For weather-weary locals on both coasts, the month of August is known by the disparaging epithet, “Fog-ust.” On the Great Lakes, the “witch of November” brings with her the ferocious late fall storms immortalized in songs and stories. But, setting dangerous weather aside, should you let a forecast for a few drops of rain put the kibosh on your kayak trip?
Foul weather, fine trip: Ignoring the weather forecast
People have long been preoccupied with weather watching, and none more so than mariners. All that staring at the sky has led to a wealth of colorful weather wisdom.
We have sayings for weather fine and foul.
“A ring around the sun or moon, rain or snow coming soon” describes the halo that can sometimes be seen when a high, uniform cloud layer hints at approaching precipitation.
In a similar vein, “Rain long foretold, long last; short notice, soon past” speaks to the scale of weather in relation to its lead time. The first high clouds of a large low pressure system arrive more than 24 hours before the rain. Once the showers start, expect to keep your rain jacket handy for just as long. On the other hand, the anvil clouds of summer storms are fast forming and the deluge is over just as quickly.
Perhaps the best known weather rhyme is, “Red sky at night, sailors’ delight; red sky in the morning, sailors take warning.” Clouds in the northern mid-latitudes move from west to east, so a red sky at sunrise foretells inclement weather, while a red sky at night means the western horizon is clear, indicating fine weather is arriving.
There is an equally plentiful supply of traditional wisdom about the wind.
Mariners have long predicted improving or deteriorating weather based on wind direction: “Wind from the north, fair weather shall come forth; wind from the west is best; wind from the south brings rain in its mouth; wind from the east is a beast.”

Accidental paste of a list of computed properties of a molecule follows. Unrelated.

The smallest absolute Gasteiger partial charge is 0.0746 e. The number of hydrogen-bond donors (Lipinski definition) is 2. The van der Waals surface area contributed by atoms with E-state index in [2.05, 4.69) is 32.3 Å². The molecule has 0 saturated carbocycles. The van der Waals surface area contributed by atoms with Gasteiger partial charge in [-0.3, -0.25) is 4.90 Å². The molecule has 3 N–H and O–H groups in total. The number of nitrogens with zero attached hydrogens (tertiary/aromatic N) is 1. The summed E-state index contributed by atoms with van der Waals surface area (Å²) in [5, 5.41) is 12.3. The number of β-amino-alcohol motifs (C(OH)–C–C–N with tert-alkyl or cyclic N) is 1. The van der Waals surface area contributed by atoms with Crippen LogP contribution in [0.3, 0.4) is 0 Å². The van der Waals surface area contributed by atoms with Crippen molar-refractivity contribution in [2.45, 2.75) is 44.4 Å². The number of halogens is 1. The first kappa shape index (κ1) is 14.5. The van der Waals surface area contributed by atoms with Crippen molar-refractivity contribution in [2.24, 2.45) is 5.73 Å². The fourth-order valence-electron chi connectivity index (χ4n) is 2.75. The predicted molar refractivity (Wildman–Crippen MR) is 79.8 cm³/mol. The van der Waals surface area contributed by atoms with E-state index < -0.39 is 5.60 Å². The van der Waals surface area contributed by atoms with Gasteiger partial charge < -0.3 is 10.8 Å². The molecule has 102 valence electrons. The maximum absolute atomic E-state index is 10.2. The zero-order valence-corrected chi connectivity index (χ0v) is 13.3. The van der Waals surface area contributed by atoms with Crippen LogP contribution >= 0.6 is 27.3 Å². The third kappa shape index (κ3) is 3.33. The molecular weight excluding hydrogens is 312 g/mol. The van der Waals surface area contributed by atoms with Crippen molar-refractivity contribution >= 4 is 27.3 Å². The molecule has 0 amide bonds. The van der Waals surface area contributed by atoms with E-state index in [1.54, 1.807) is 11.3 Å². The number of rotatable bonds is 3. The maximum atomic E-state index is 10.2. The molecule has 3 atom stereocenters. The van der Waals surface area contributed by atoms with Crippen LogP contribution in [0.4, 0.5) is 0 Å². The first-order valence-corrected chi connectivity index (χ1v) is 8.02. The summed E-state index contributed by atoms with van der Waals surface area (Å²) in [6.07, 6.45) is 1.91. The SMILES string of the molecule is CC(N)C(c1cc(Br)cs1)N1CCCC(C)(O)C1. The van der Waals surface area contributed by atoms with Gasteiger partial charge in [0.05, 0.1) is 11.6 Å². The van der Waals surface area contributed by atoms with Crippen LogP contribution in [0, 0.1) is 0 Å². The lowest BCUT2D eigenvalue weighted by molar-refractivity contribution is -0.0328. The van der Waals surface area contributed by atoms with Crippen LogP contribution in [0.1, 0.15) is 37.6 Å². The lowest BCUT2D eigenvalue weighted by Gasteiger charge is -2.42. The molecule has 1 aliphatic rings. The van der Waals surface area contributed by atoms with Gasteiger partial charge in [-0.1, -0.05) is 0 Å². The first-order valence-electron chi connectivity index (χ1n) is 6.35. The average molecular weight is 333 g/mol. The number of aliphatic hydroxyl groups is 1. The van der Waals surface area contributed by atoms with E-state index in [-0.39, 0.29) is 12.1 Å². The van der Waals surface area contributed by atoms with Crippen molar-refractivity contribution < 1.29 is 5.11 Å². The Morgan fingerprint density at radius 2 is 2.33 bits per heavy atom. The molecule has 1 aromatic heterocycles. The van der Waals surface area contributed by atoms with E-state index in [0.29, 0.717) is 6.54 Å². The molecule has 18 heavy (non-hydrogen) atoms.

And don’t forget this illustrative nugget: “Mares’ tails and fish scales make tall ships carry short sails.” Scant wisps of high cirrus clouds and the dappled texture of cirrocumulus—the earliest signs of wet and windy weather—arrive when the sun is still shining and the breeze light.
Weather can make an experience to remember
Notice none of this advice mentions not going outside. In the words of early twentieth-century sailor and theologian, John A. Shedd, “A ship in harbor is safe, but that is not what ships are built for.”
Leave the doom saying to the talking heads on The Weather Network. Only viewers dulled by looking down at phones and computer screens, rather than up at the sky, and lulled by the artificial comfort of climate-controlled office buildings and shopping centers, could accept such a preposterous suggestion.
Here’s my own weather wisdom: turn off the TV, pack your dry bags and a good paddling jacket, and go anyway. Shorten your sails, take warning and be sensible, but don’t cancel your trip just because it’s wet or cloudy, cold or windy.
With good gear, you’ll hardly notice bad weather. And even if you do end up damp, chilled and tent-bound, don’t despair. Looking back, it’s the rounds of cards played under the tarp, the storms weathered in wind-tossed tents, and the sound of raindrops hammering still waters that I remember most vividly.
“Misery is transformed by memory,” a friend told me after we shared a particularly soggy and difficult trip. It’s true. An accurate 30-day forecast might have tempted me to stay home that August, but where’s the adventure in that?
A weather forecast with a few water droplets won’t hurt you—or your kayak. | Feature photo: Sourabh Yadav/Pixabay